Category: Tutoring

Facing Fears and Moving Forward

Victory laptopLearning new computer and gadget skills is as much about overcoming “fears” as it is about learning skills. Most of my clients express some version of “I feel so stupid, or I’m afraid I’ll break it, or I’m too old to be able to do this.” When we try new things for the first time we often experience fear of failure, but my clients inspire me everyday as they “step up to the plate,” face their fears and move forward! As they learn new skills they are empowered to take their personal lives and businesses to the next level:
  • consultants learn to use video conferencing

  • authors learn to blog

  • real estate agents learn to send contracts to clients for digital signatures,

  • coaches learn how to use Facebook groups to motivate and inspire their clients

  • Grandmothers learn how get grandkids photos from their smartphones to Costco for prints

These victories fuel my passion for my work and I’m so grateful for the opportunity!

Enjoy!

Mardi

Fear Not the F Word!

From my favorite business development program, www.BookYourselfSolid.com  As an educator, I always want my clients to know and accept that “there are no failures, only lessons.”   Enjoy!

How I Nearly Got My Mouth Washed Out With Soap

Ralphies-soap

Growing up in my family, we never talked about the F word. It was never, ever tolerated.

My mother was an especially difficult taskmaster. The mere possibility of the F word would incite her fury; and her condemnation. I could get my mouth washed out with soap!

The F word: Failure. Bad.

If I brought home a paper or a quiz with a B+, my mother would say, “That’s nice, dear. But it’s not as good as an A.” If I came home with an A, she’d smile and observe, “That’s wonderful dear. But it’s not as good as an A+.” A shadow would hang over a 99; after all it wasn’t a 100. (“Not good enough” was the message.)

While this spurred in me a drive toward perfection and excellence (and no doubt a bit of neurosis), it also deprived me of opportunities. I eschewed risk because risk could lead to failure.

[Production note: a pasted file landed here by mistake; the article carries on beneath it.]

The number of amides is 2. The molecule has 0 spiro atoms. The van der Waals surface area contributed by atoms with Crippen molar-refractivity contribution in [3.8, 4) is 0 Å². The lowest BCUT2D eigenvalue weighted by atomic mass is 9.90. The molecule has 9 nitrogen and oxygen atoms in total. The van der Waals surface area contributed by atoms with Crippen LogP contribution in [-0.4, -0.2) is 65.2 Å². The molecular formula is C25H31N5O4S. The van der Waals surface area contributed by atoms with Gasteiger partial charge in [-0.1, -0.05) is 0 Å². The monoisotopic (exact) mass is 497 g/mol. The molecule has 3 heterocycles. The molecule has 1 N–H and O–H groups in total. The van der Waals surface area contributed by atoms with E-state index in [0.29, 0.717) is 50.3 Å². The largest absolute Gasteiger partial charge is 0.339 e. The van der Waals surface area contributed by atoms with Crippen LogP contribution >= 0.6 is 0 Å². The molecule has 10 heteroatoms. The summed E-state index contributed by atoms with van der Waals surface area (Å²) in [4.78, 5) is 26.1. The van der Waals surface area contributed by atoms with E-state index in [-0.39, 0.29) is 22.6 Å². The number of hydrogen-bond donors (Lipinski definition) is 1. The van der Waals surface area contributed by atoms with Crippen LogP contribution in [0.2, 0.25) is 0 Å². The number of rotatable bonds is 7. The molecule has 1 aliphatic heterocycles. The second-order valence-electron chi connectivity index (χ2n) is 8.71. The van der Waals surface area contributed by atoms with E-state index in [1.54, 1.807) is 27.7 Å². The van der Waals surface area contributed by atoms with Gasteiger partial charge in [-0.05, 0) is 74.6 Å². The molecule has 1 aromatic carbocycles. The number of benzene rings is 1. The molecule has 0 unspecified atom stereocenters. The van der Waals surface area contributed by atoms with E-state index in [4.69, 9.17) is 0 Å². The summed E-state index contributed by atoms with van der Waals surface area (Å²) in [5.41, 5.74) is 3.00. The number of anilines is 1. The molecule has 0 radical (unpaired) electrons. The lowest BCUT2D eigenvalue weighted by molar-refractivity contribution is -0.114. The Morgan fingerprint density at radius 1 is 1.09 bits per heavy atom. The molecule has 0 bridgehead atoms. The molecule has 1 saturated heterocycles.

I have come to discover – and appreciate – that there are no failures. Only lessons.

In his fascinating book, Black Box Thinking, Matthew Syed contrasts how failure is understood in the fields of aviation and healthcare. In aviation, pilots and teams are encouraged, without penalty, to disclose and report errors. Failures (accidents) are relentlessly scrutinized (often by analyzing black box data).

The information gathered is meticulously analyzed, clearly assimilated and rapidly disseminated so that ever more reliable systems and processes can be implemented. The culture surrounding the aviation industry expects and demands this; and the result has been that the fatality rate in aviation has plummeted.

Aviation accidents now are rare.

Health care, on the other hand, has demonstrated a culture of obfuscation when it comes to failure. It tends to deny and cover up its errors. Some physicians tend to have an aura of infallibility. The hierarchical structure discourages the questioning of a physician’s decisions. Bad outcomes are clothed in euphemisms. Incident reporting is often frowned upon, and sometimes punished. There is no standardized industry-wide error reporting system.

Preventable medical accidents are now rampant… and increasing. (By one estimate equal to a jumbo jet falling from the sky every single day!)

In aviation, failure is the opportunity to learn. In health care, it is a call to circle the wagons… and hide.

What will it be for you?

Too often, fear of failure has caused me to keep my head down, to play it safe. Too often I haven’t pushed the edges: Those edges where we grow. (And beyond those edges – oh my, that’s where the magic dwells.)

Too often, I have made failure personal, a sad story all about me. Rather than saying “It didn’t work,” I would think, “I didn’t work. Poor me.”

But what’s true is this: Great minds, great creators, great artists, great athletes, great innovators… they embrace failure. They seek it out. They see it as part of a magnificently generative process. They see it… as opportunity.

They know that the faster you iterate, the faster you fail, the faster you learn what doesn’t work, the faster your journey to success.

I have discovered, too, that following a tried and true formula like Book Yourself Solid® ensures faster iteration and reliable results.

By now, I have made a gentle peace with failure. I’m not yet courageous enough to seek it out. But when it shows up – as it often does – I sit it down and listen to it. I study it; and learn from it as best I can. And quietly remind myself that “it” didn’t work; that I’m ok.